My skepticism – perhaps even cynicism- is in full drive when I hear of charitable organisations giving away gifts in exchange for contributions. I’m sure we have all contributed to a charity that gives some sort of awful gift in return – like a paper-thin t-shirt, a clock that works for a week, some stale ‘European’ chocolates, a cheap pen, etc. Your heart is there to help, but you could definitely do without the gift.
But when it comes to tea being offered as a contribution gift, I can’t say no and I was excited to try JusTea’s teas. My skepticism radar, however, was in full gear for two reasons: first, even though I know JusTea’s project is a very worthwhile endeavour, I couldn’t help but wonder if I was going to get a packet of CTC Kenyan tea that is awful and I needed to write a review that attempted to find something nice to say about it. Second, I’m still not fully sold on Kenyan tea. I know loads of artisan teas are starting to come out of Kenya, including white and purple teas, and I need to try them, but most of my experience has been with CTC or fannings-like tea that is harsh.
Have I built any anticipation?
After receiving the tea from JusTea and opening the packet of the Kenyan Black, I knew I would have to push my skepticism and cynicism aside: from the aroma and the appearance of the dry leaf, I knew it was going to be better than good.
– It is unbelievably aromatic for a black tea
– The colour of the dry leaf is dark and rich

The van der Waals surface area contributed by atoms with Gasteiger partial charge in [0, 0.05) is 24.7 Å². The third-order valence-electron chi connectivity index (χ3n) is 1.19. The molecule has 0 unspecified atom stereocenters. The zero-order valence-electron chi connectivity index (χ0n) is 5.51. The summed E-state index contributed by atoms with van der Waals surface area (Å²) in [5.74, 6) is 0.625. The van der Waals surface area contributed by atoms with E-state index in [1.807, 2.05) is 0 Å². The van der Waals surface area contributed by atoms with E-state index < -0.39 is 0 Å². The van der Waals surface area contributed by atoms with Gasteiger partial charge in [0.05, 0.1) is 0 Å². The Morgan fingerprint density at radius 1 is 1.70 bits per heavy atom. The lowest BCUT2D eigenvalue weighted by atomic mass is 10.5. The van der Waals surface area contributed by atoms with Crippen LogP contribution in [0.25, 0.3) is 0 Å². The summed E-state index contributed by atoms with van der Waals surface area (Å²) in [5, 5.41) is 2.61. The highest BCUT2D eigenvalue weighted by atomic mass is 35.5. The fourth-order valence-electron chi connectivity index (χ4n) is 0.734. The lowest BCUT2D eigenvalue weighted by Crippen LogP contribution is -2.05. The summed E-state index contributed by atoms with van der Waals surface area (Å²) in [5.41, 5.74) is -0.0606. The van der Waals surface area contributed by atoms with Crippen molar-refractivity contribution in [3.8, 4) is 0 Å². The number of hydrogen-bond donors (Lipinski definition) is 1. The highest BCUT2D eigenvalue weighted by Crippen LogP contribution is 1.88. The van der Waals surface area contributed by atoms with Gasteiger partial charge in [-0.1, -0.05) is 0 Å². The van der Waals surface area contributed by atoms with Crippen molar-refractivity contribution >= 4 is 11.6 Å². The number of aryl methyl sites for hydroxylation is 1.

– While it is a broken tea, it is well sorted. It isn’t a CTC or some broken leaf tea that will clog a mesh infuser and leave all sorts of tiny bits at the bottom of your cup
– The colour of liquor is much lighter than I expected, even if the tea is brewed four to five minutes
– Like the dry leaf, the liquor is extremely aromatic
– The taste of the liquor is an assault on the senses, a party on the palate, a right cuppa, a brilliant brew. It is unbelievably fresh, and the complexity of the liquor, in my opinion, ranges from spicy to fruity to malty
– It has a wonderful lingering aftertaste
– Although a broken leaf tea, I think it is a versatile – it can be taken with or without milk
– This is definitely the best broken leaf Kenyan tea I have ever drunk. Hands down.
JusTea’s current campaign!
If you are interested in getting involved with JusTea’s campaign, check out their website. I wrote about JusTea in an earlier blog post, but they have recently launched a new campaign to raise $20,000 to build a processing kitchen so Kenyan tea farmers can process their own tea without having to go through middlepeople in the supply chain. Eliminating this link in the supply chain is vital, as profits immediately diminish if tea farmers have to sell their raw product to a middleperson who adds the value through processing it, and thus the real profit. This campaign ends on 18 October 2013 at 23.59 PST, so check it out today.